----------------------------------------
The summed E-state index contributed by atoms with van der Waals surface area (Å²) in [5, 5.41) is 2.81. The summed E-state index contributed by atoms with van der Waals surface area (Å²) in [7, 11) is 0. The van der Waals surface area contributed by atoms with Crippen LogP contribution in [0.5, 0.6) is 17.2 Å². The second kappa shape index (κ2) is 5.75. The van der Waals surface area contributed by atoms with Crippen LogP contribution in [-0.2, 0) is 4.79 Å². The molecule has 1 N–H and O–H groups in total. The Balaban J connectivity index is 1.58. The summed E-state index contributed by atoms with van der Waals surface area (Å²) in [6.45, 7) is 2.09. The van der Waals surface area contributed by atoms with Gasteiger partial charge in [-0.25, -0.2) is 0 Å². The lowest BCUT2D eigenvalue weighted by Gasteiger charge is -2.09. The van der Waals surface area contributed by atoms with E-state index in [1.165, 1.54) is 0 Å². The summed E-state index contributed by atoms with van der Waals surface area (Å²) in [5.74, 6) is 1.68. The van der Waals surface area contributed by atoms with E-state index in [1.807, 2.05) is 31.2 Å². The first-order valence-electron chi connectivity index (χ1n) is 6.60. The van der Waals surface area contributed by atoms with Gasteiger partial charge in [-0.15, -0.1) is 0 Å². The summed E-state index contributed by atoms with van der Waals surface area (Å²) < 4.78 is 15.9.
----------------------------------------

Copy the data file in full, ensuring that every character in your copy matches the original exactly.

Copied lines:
The summed E-state index contributed by atoms with van der Waals surface area (Å²) in [5, 5.41) is 2.81. The summed E-state index contributed by atoms with van der Waals surface area (Å²) in [7, 11) is 0. The van der Waals surface area contributed by atoms with Crippen LogP contribution in [0.5, 0.6) is 17.2 Å². The second kappa shape index (κ2) is 5.75. The van der Waals surface area contributed by atoms with Crippen LogP contribution in [-0.2, 0) is 4.79 Å². The molecule has 1 N–H and O–H groups in total. The Balaban J connectivity index is 1.58. The summed E-state index contributed by atoms with van der Waals surface area (Å²) in [6.45, 7) is 2.09. The van der Waals surface area contributed by atoms with Gasteiger partial charge in [-0.25, -0.2) is 0 Å². The lowest BCUT2D eigenvalue weighted by Gasteiger charge is -2.09. The van der Waals surface area contributed by atoms with E-state index in [1.165, 1.54) is 0 Å². The summed E-state index contributed by atoms with van der Waals surface area (Å²) in [5.74, 6) is 1.68. The van der Waals surface area contributed by atoms with E-state index in [1.807, 2.05) is 31.2 Å². The first-order valence-electron chi connectivity index (χ1n) is 6.60. The van der Waals surface area contributed by atoms with Gasteiger partial charge in [-0.15, -0.1) is 0 Å². The summed E-state index contributed by atoms with van der Waals surface area (Å²) < 4.78 is 15.9.